“You are so right. But I can’t say that while I’m raising capital.”
How many times have I heard this from frolleagues trying to launch emerging markets investment funds for microfinance, SME, impact, energy and technology? A lot! In fact, almost every impact investment fund manager (or would-be fund manager) I know feels one way about the market in private but chooses to present their opportunity following traditional “wisdom” and protocol.
In other words, they’re selling sunshine, butterflies and feel-good fairy tales because they believe that’s what they need to do to attract investors. Technically, they are absolutely correct. Practically speaking, whenever we choose to sell the vision rather than the fundamentals, we pave the way for unhappy investors, sub-optimal returns and a future black mark on the slate of impact investing. If enough people buy into a vision that can’t be realized, the entire “impact investing” industry will crash and burn, leaving only a memory of our collective desire to link people, profits and planet productively.
“It’s just not done that way in mainstream finance” is the corollary to “I can’t say that in public” and another phrase that I hear often. So what? When we worked on the first LatAm credit card receivables securitization at Barclays/BZW, no one had done that before, but it opened the way for a needed financing tool. By definition, something innovative is something you’ve never done before! You know the old saying: if we always do the same things we’ve done before, we’ll always get the same results we’ve gotten in the past.
Impact investment, particularly for early-stage, privately held ventures with social impact (VSIs), requires financial innovation. We need to develop new vehicles, instruments, fee structures and operating protocols that align stakeholder interests and enhance performance.
A while ago, I had a long talk with Santiago Gallinal, who manages Fondo Emprender in Uruguay. At the time, Santiago was gearing up to raise fund two, so we spent a bit of time discussing his methodology, modus operandi, challenges and so on. I really liked Santiago’s hands-on, practical approach and he’s a hero in my book. Why? Because given a (market appropriate) US$10 million first fund size, how much value add is a management fee of 1-2% going to buy? How do you pay the manager at all once the lawyers, accountants, stamp taxes and so on are covered? Fund 2 for early stage came in at US$1.1 million and is fully invested in 20 start-ups. If you’re looking for a different kind of impact opportunity in the Southern Cone, you should check out a third fund in the works, aiming for US$20-30 million – and think about what the management fee on that fund ought to look like.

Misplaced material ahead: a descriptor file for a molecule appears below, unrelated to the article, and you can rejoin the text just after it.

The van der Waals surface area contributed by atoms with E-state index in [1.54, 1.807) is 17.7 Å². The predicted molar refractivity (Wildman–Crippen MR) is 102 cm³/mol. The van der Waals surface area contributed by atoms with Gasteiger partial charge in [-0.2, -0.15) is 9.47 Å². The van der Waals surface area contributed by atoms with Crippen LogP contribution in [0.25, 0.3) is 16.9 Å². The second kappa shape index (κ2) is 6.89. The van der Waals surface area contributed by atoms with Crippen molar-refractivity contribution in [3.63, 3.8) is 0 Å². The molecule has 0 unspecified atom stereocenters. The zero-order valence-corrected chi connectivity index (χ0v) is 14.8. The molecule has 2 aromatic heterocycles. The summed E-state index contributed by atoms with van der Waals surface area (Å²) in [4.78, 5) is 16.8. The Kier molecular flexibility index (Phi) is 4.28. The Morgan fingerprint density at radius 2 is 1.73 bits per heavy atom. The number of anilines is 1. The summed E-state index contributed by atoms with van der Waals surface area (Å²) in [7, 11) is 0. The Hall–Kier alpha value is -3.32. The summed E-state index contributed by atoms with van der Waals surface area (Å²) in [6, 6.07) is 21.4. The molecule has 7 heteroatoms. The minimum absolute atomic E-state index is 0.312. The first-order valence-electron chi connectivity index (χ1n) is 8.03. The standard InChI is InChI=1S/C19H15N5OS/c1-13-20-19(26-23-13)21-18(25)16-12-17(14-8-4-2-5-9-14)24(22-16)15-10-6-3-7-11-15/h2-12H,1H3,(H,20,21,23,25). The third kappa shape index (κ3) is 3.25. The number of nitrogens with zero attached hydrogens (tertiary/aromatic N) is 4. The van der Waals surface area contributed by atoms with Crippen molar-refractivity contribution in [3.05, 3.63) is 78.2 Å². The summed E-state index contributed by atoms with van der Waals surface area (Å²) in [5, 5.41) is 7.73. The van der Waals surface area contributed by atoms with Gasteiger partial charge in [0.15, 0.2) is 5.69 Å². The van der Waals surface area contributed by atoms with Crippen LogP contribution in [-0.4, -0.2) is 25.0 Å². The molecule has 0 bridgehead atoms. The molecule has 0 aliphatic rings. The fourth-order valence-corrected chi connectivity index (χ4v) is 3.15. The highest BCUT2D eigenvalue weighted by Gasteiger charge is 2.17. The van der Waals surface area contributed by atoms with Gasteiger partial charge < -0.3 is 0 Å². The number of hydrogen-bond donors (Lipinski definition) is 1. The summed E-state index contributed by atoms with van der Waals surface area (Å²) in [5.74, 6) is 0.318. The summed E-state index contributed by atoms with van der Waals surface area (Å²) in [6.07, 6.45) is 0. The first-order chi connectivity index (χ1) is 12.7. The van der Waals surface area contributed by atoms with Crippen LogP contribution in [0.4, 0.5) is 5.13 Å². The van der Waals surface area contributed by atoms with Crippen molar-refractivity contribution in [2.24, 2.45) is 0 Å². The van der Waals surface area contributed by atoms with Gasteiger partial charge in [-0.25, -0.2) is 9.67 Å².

Let’s get real, people. “Best practice” management fees for billion dollar private equity funds are totally irrelevant for small impact investment funds. Sure, there is an implicit promise in the fee structure that would eventually, at exit, compensate Santiago and his colleagues for their current privations. In the meanwhile, we expect managers like Santiago to forego a reasonable living wage or saving for retirement, or sending their kids to college and so on. At the same time, when we push for artificially low fees, we’re saying that its o.k. to cut corners on governance or portfolio management or impact measurement if the management fees won’t stretch that far. Really? I’m definitely not ok with that premise.
You can’t innovate if you won’t stand up for what you believe to be true. Before you start talking to investors, work out your first year’s operating budget. IN DETAIL. Then figure out what kind of a management fee you’d need to make that budget a reality and how you might change the carry or incentive structure to make that more palatable to investors. When someone pushes back on your proposed fee, you should be able to explain to them what’s going to fall by the wayside. Will you need to participate in all of your Board meetings by phone instead of in person? Will you need to use external consultants in the absence of dedicated staff? How will the budget cuts you make affect your ability to help grow innovative VSIs and achieve interesting exits?
Yes, there are absolutely going to be investors that run in the other direction if you share your true beliefs about the challenges and risks specific to your strategy. Let them run! You want investors that understand the risks and the opportunities and are willing to get behind a solid plan to mitigate the one and capitalize on the other. Investor education is important, but selling the vision and mission isn’t education.
Don’t help build a bubble in the hope that you’ll exit your investments before it bursts. Be true to yourself. Be committed to your strategy and operating plan. And always have a Plan B 🙂
By Lauren A. Burnhill aka @LaurenOPV